In these days of coronavirus lockdown, who among us wouldn’t appreciate a kind note from a friend? We know lots of people would.

That’s the thinking behind Theresa Harrison’s volunteer organization, “Just a Kind Note.” The Walkersville woman, who has been sending personal, hand-written notes to friends and family for years, knows the impact a short letter can have. While in the midst of a two-year battle with cancer, a friend sent her notes of encouragement.

“I would receive notes, and I know how it feels,” she said. “How a note and the message helps me remain strong and committed to healing.”

Today, Harrison’s group has expanded to include more than 250 volunteers throughout the country, all sending notes to those who might need a boost. We wish more people would put email aside a bit more and make that personal connection that only a card or a note can provide.

This November, will you vote in person or through the mail? As we enter the last few laps of what has been an excruciatingly long presidential race, the question of how and where people will cast ballots has never been this heated. Like just about everything else in this country of late, we can’t seem to get a consensus.

And while the debate continues on whether the post office can handle the additional mail volume to deliver ballots on time (we think it can), there’s perhaps an even bigger issue brewing that’s not getting nearly enough attention — namely whether there will be enough election judges to run the polling places during early voting and on Election Day.

Around the state, some election officials are worried that the coronavirus might prompt polling place volunteers, particularly seniors, from serving as judges. So far, Stuart Harvey, the county’s election director, doesn’t see it as an issue here though he admits that the website where people would volunteer has been down lately.

We’re hoping Harvey’s right but for those who are looking for another reason to worry about how voting will go this November, here you go.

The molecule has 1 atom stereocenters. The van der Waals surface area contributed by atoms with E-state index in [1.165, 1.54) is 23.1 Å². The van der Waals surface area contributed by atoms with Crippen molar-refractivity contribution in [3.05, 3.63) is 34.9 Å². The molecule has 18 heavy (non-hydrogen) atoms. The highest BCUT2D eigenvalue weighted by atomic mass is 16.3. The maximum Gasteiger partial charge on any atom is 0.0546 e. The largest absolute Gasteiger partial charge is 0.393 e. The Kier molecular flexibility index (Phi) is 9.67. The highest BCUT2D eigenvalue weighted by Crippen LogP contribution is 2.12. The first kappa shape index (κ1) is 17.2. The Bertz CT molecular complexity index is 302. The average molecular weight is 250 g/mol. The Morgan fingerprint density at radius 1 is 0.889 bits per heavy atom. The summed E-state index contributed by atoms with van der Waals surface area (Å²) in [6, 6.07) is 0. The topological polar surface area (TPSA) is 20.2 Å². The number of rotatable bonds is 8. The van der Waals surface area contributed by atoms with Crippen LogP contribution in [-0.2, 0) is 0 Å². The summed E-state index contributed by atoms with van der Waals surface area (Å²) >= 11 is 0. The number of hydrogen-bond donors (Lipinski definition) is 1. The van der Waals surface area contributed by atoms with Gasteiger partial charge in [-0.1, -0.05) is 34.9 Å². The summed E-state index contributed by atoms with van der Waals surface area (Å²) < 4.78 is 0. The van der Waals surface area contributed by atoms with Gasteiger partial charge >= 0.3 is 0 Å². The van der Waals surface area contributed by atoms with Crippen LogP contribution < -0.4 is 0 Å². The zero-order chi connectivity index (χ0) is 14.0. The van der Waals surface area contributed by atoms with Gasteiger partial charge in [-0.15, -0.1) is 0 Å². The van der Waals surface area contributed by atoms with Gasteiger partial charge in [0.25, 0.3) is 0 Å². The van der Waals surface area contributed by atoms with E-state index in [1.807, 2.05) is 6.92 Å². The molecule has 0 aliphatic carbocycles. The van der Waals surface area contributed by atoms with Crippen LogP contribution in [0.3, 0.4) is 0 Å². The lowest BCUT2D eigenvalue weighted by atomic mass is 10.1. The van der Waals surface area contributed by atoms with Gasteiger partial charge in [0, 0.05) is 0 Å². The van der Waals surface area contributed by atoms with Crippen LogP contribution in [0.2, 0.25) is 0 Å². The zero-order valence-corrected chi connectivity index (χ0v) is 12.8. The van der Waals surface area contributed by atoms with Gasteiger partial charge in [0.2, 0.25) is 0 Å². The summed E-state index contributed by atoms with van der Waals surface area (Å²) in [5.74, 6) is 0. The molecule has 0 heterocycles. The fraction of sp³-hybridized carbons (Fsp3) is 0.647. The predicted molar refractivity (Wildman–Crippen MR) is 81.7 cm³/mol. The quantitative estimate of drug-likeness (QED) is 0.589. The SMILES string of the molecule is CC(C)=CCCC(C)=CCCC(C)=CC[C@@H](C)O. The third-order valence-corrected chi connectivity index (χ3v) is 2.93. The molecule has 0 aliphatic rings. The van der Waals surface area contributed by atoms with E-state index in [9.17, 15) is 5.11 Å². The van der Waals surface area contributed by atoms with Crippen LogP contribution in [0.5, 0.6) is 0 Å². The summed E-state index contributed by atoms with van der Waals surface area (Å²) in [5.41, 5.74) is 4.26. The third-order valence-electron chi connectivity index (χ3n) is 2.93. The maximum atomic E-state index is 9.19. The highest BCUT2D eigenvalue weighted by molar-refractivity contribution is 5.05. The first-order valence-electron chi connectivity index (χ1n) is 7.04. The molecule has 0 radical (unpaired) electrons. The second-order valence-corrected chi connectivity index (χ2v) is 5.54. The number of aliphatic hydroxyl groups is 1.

The COVID-19 pandemic has been tough on the restaurant industry. That’s why we’re doubly excited that Visit Frederick has decided to go ahead with its first-ever summer restaurant week, set for Aug. 24-30.

We say doubly because the debut of a second week for the countywide event for this year was already a positive initiative. Organizers began planning for it before the pandemic in the spring changed the world as we know it, which included requiring restaurants to either shutter or move to only take-out or curbside dining.

With that, summer restaurant week has not only stayed on the calendar (albeit pushed back a little later than initially planned) but has also adapted to COVID-style restrictions by giving diners the option of take-out as well as dine-in. The organizers also added some new restaurants, including some along the Golden Mile, and teased that a second annual restaurant week may become a permanent offering.

That seems likely to us and we’d fully support it, because if they can run a summer restaurant week during a pandemic, they should have no problem doing it any other time.

Speaking of supporting businesses, the Downtown Frederick Partnership deserves a pat on the back.

This year, the local nonprofit helped nine downtown businesses and restaurants with grant money so they could complete interior renovations. That’s double the number of businesses the partnership is usually able to help. And the money comes at the perfect time for those businesses as they deal with the financial challenges of the pandemic.

“It really helped us continue forward and have the opportunity to feel confident in making the changes that we were already planning on making,” said Michelle Schaffer, owner of the Pop Shop. The money is helping her business expand into the space next door.

Making these grants more helpful this challenging year is that the partnership got rid of the mandatory match it required of businesses in the past that required projects be funded half with the partnership’s money and half with the business’ money.

So, we join the businesses that received these grants to say thanks to the partnership for this latest way that they’re helping the local community.

Yeas and nays is a weekly feature of quick-hit opinions from The Frederick News-Post’s editorial board. Send your suggestions to

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